1. Individuals in organizations make decisions; they make choices from among two or more
Top managers determine their organization’s goals, what products or services to offer, how best to finance operations, or where to locate a new manufacturing plant.
Middle- and lower-level managers determine production schedules, select new employees, and decide how pay raises are to be allocated.
Non-managerial employees also make decisions including whether or not to come to work on any given day, how much effort to put forward once at work, and whether or not to comply with a request made by the boss.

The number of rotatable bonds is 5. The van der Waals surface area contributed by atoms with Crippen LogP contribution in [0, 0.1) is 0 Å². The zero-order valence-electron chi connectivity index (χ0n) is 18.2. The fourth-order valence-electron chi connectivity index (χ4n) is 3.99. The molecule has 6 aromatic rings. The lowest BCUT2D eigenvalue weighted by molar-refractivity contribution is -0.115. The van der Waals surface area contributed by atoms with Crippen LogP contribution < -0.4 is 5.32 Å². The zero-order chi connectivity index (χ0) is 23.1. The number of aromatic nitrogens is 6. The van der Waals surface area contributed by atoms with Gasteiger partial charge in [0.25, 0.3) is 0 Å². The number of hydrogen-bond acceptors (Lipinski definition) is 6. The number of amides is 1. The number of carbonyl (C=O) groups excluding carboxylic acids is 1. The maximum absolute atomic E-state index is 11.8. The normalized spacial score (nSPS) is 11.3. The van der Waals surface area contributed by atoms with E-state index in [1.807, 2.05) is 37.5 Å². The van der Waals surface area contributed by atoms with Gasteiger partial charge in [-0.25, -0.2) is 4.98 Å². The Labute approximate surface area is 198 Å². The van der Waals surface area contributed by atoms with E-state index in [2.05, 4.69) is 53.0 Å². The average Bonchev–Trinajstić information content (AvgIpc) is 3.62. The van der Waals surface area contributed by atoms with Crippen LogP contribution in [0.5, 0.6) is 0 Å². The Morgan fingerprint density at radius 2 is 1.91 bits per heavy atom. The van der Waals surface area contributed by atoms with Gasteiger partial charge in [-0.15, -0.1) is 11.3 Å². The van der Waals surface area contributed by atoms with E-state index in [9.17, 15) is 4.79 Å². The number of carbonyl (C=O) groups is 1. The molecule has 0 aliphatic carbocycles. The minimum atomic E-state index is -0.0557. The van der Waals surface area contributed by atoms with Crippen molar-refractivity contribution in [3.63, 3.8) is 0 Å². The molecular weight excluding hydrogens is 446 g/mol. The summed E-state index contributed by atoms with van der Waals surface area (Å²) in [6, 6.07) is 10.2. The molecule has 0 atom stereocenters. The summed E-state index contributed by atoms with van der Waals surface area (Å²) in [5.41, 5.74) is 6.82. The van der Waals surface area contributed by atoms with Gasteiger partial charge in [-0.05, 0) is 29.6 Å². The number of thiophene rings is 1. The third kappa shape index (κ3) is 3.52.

A number of organizations in recent years have been empowering their non-managerial employees with job-related decision-making authority that historically was reserved for managers.
2. Decision-making occurs as a reaction to a problem.
There is a discrepancy between some current state of affairs and some desired state, requiring consideration of alternative courses of action.
On person’s problem is another’s satisfactory state of affairs.
3. Every decision requires interpretation and evaluation of information. The perceptions of the
decision maker will address these two issues.
Data are typically received from multiple sources.
Which data are relevant to the decision and which are not?
Alternatives will be developed, and the strengths and weaknesses of each will need to be evaluated.